Young Cancer Patient Receives Support on All Sides

Young Cancer Patient Receives Support on All Sides

- in 2015 Editions, Featured, September 2015

Everything changed for Brad and Julie Custer on June 5, 2014. Their 16-year-old daughter, Jackie, who they took to the emergency room for what they thought was sports-related swelling in her right arm, was diagnosed with cancer. “We were devastated,” Julie recalls. “You know it’s out there and you hear about kids having cancer, but you never think it’s going to happen to you.” The doctor at Akron Children’s Hospital told the Custers, of Canton, that Jackie’s form of cancer, acute lymphoblastic leukemia (ALL), is the most treatable type of leukemia. While the long battle wouldn’t be easy, the family was encouraged by that fact. “When the doctor told me I had cancer, I was scared,” says Jackie, now 17. “But I kind of knew I was going to beat it; I’ve always been a fighter.”

Team Effort

Though Jackie says she was most nervous to tell her friends and classmates the news of her diagnosis, she was met with nothing but overwhelming support.

A blood drive in her honor drew the largest turnout ever for a drive held at Jackson High School in Massillon – in fact, the Red Cross had to send more than 200 donors to other locations because it simply couldn’t handle the large volume.

As an athlete and member of the softball and basketball teams, Jackie most missed being able to play – but she never felt like she wasn’t a part of the team.

“I was diagnosed right before basketball was about to start, so the basketball team would come up after practices and sit with me for hours at the hospital,” she recalls.

When she was discharged from the hospital, the team decorated the Custers’ house, so Jackie received a warm welcome when she came home.

“I sat in almost every game of our basketball team; I went to all the softball games,” Jackie adds. “My basketball coach actually let me dress in uniform, and during one of our preseason games, he put me in. I couldn’t really do much, but the other team allowed me to make a layup, so that was really cool.”

Jackie’s parents and her brother, Aaron, 13, were the mainstay of support. Julie stayed most nights at the hospital with Jackie, while Brad brought Aaron after work so everyone could eat dinner together.

The Road to Recovery

Jackie was about one month into her chemotherapy treatment when she was dealt a major setback: she suffered a stroke that affected her speech and movement on the right side of her body. A month after that, she developed a blood clot in her left leg.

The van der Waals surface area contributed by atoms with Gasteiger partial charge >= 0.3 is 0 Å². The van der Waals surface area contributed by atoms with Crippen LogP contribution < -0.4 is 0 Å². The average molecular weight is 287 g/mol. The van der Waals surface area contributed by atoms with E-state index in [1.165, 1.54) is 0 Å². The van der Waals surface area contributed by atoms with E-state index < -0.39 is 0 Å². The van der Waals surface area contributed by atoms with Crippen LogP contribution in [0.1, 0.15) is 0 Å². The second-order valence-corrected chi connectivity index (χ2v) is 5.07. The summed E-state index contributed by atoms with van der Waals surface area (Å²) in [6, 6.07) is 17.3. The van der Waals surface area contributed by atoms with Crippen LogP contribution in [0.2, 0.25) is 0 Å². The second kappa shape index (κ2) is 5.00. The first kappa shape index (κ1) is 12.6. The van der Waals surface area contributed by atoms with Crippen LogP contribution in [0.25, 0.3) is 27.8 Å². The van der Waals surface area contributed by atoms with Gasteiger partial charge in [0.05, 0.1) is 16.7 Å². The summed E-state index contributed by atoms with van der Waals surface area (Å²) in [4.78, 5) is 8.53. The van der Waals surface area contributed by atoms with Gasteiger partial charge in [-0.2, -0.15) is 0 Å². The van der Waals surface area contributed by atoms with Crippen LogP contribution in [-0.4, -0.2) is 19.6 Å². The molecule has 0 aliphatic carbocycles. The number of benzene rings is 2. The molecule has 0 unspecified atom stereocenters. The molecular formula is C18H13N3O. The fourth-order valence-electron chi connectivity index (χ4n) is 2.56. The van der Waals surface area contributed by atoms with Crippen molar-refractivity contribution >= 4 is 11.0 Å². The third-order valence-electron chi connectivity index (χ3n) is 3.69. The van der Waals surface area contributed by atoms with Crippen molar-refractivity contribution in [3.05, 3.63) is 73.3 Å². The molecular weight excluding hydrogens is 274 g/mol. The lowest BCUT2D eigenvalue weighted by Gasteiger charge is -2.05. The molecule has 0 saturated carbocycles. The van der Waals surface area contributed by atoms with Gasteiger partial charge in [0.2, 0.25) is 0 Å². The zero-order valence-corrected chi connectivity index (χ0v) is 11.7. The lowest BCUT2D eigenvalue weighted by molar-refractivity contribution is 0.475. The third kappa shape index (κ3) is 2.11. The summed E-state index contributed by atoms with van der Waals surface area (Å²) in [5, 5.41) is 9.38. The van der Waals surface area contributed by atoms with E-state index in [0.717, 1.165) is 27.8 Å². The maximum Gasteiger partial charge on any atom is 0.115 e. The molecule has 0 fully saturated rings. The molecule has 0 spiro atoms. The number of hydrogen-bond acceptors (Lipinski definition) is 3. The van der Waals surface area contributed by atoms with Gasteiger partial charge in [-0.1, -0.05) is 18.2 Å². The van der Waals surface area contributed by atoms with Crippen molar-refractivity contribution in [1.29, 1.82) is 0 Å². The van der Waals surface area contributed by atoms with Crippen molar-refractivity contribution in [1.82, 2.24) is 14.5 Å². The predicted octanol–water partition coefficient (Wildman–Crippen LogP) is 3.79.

While she regained her speech within a few days of the stroke, she was unable to walk for more than a month.

“Right after the stroke, when I couldn’t talk or move, I thought this might be it,” says Jackie, adding that while she’s strived to remain positive during the entire experience, this low point challenged her optimism. “When I started talking again, I knew I was on the upswing.”

After the stroke, Jackie underwent speech therapy and occupational therapies, as well as physical therapy – from which she was just discharged last month. Her  treatment included six rounds of chemo, which have ranged from receiving treatments once or twice weekly to her current regimen of once a month.

“Right now I’m in my sixth round, which is maintenance,” Jackie says. “The doctor doesn’t see any more leukemia cells in my body, but they still have to provide chemo in case it comes back.”

Her monthly chemo treatments will continue until Sept. 16, 2016, at which point she’ll be considered in remission.

Looking Ahead

Now that Jackie’s physical therapy has ended and her maintenance treatments are less frequent, she has a new goal: to get back in shape and rejoin the basketball team for her senior year.

Jackie will be returning to school this fall and has started considering college. She plans to stay close to home for the first year, when she’ll be wrapping up treatments and having follow-up appointments. After that, she’s considering moving away to college.

“After going through this, I’ve been thinking of becoming a physical therapist or nurse – something in the medical field,” Jackie says. “It was a lot to go through and it kind of changed my perspective on everything.”

One thing is certain: Jackie will take her positive attitude anywhere she goes.

“I really am proud of her,” Brad says. “It would be very easy to feel sorry for yourself, but she’s not going to let that happen. She’s bound and determined not to be dragged down by this.”

A Prom to Remember 

As part of the annual Prom to Remember event, which gives pediatric cancer patients from Akron Children’s Hospital, the Cleveland Clinic, Rainbow Babies & Children’s Hospital and their guests the ultimate prom experience, Jackie Custer formed a lasting friendship with Cavs star Matthew Dellavedova.

Several athletes – “Delly,” as well as the Cavs’ Anderson Varejo and Joe Harris, plus the Browns’ Brian Hartline – served as escorts who walked patients into the Yellow Brick Road/Wizard of Oz themed prom.

“He was super nice and we’ve kept in touch ever since,” Jackie says, adding that Dellavedova gave her family tickets to the Cavs final playoff game in Cleveland.

“We’re there to try and make them feel good and have a laugh and it was the opposite with Jackie,” Dellavedova says of the prom. “She was the one making me laugh and feeling good about myself. She just had a certain passion for life in general.”

September is Childhood
Cancer Awareness Month.

For more information, including ways to help, visit

About the author

Denise Koeth is managing/digital editor of Northeast Ohio Parent. She writes for and assists with production of the print magazine, as well as manages digital content on the website and oversees the brand’s social media activity. Denise grew up in Northeast Ohio and she and her husband are currently raising their two boys here.

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